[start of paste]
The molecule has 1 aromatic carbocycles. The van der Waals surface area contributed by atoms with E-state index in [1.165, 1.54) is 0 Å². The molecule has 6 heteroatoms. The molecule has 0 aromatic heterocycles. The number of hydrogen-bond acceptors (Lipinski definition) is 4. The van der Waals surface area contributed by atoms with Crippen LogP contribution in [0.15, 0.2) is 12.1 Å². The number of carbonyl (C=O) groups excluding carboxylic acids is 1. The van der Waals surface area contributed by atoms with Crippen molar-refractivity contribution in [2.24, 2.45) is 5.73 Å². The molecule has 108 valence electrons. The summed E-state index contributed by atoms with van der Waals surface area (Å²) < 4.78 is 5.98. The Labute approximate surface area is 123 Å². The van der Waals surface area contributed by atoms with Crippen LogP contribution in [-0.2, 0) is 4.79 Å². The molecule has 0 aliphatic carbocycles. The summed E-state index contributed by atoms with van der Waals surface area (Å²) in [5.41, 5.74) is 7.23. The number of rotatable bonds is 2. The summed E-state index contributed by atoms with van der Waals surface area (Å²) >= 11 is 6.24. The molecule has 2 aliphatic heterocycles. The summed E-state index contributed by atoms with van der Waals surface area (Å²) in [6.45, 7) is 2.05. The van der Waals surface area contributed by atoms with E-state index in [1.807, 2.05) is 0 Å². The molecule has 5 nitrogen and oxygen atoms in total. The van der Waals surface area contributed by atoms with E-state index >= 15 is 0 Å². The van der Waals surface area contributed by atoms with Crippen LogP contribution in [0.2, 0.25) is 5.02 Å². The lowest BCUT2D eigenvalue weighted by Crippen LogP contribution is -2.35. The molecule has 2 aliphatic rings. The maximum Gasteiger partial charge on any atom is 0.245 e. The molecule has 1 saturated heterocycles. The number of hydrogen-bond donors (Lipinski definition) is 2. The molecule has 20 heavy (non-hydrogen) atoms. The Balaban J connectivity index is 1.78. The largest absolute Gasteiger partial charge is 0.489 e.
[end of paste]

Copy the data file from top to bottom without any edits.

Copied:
The molecule has 1 aromatic carbocycles. The van der Waals surface area contributed by atoms with E-state index in [1.165, 1.54) is 0 Å². The molecule has 6 heteroatoms. The molecule has 0 aromatic heterocycles. The number of hydrogen-bond acceptors (Lipinski definition) is 4. The van der Waals surface area contributed by atoms with Crippen LogP contribution in [0.15, 0.2) is 12.1 Å². The number of carbonyl (C=O) groups excluding carboxylic acids is 1. The van der Waals surface area contributed by atoms with Crippen molar-refractivity contribution in [2.24, 2.45) is 5.73 Å². The molecule has 108 valence electrons. The summed E-state index contributed by atoms with van der Waals surface area (Å²) < 4.78 is 5.98. The Labute approximate surface area is 123 Å². The van der Waals surface area contributed by atoms with Crippen LogP contribution in [-0.2, 0) is 4.79 Å². The molecule has 0 aliphatic carbocycles. The summed E-state index contributed by atoms with van der Waals surface area (Å²) in [5.41, 5.74) is 7.23. The number of rotatable bonds is 2. The summed E-state index contributed by atoms with van der Waals surface area (Å²) >= 11 is 6.24. The molecule has 2 aliphatic heterocycles. The summed E-state index contributed by atoms with van der Waals surface area (Å²) in [6.45, 7) is 2.05. The van der Waals surface area contributed by atoms with E-state index in [1.807, 2.05) is 0 Å². The molecule has 5 nitrogen and oxygen atoms in total. The van der Waals surface area contributed by atoms with E-state index >= 15 is 0 Å². The van der Waals surface area contributed by atoms with Crippen LogP contribution in [0.2, 0.25) is 5.02 Å². The lowest BCUT2D eigenvalue weighted by Crippen LogP contribution is -2.35. The molecule has 2 aliphatic rings. The maximum Gasteiger partial charge on any atom is 0.245 e. The molecule has 1 saturated heterocycles. The number of hydrogen-bond donors (Lipinski definition) is 2. The molecule has 20 heavy (non-hydrogen) atoms. The Balaban J connectivity index is 1.78. The largest absolute Gasteiger partial charge is 0.489 e.